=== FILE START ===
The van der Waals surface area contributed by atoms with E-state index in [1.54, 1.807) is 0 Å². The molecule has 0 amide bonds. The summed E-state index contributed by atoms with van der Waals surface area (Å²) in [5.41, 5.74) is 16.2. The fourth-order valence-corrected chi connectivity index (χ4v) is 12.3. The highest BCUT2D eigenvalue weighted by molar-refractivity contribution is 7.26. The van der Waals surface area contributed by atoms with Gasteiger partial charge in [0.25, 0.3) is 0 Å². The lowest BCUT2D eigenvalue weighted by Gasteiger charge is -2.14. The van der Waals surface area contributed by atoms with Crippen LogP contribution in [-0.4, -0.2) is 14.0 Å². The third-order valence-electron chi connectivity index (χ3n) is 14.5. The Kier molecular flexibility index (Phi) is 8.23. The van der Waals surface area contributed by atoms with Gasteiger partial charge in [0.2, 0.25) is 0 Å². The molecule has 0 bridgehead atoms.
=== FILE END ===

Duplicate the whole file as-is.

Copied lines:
The van der Waals surface area contributed by atoms with E-state index in [1.54, 1.807) is 0 Å². The molecule has 0 amide bonds. The summed E-state index contributed by atoms with van der Waals surface area (Å²) in [5.41, 5.74) is 16.2. The fourth-order valence-corrected chi connectivity index (χ4v) is 12.3. The highest BCUT2D eigenvalue weighted by molar-refractivity contribution is 7.26. The van der Waals surface area contributed by atoms with Gasteiger partial charge in [0.25, 0.3) is 0 Å². The lowest BCUT2D eigenvalue weighted by Gasteiger charge is -2.14. The van der Waals surface area contributed by atoms with Crippen LogP contribution in [-0.4, -0.2) is 14.0 Å². The third-order valence-electron chi connectivity index (χ3n) is 14.5. The Kier molecular flexibility index (Phi) is 8.23. The van der Waals surface area contributed by atoms with Gasteiger partial charge in [0.2, 0.25) is 0 Å². The molecule has 0 bridgehead atoms.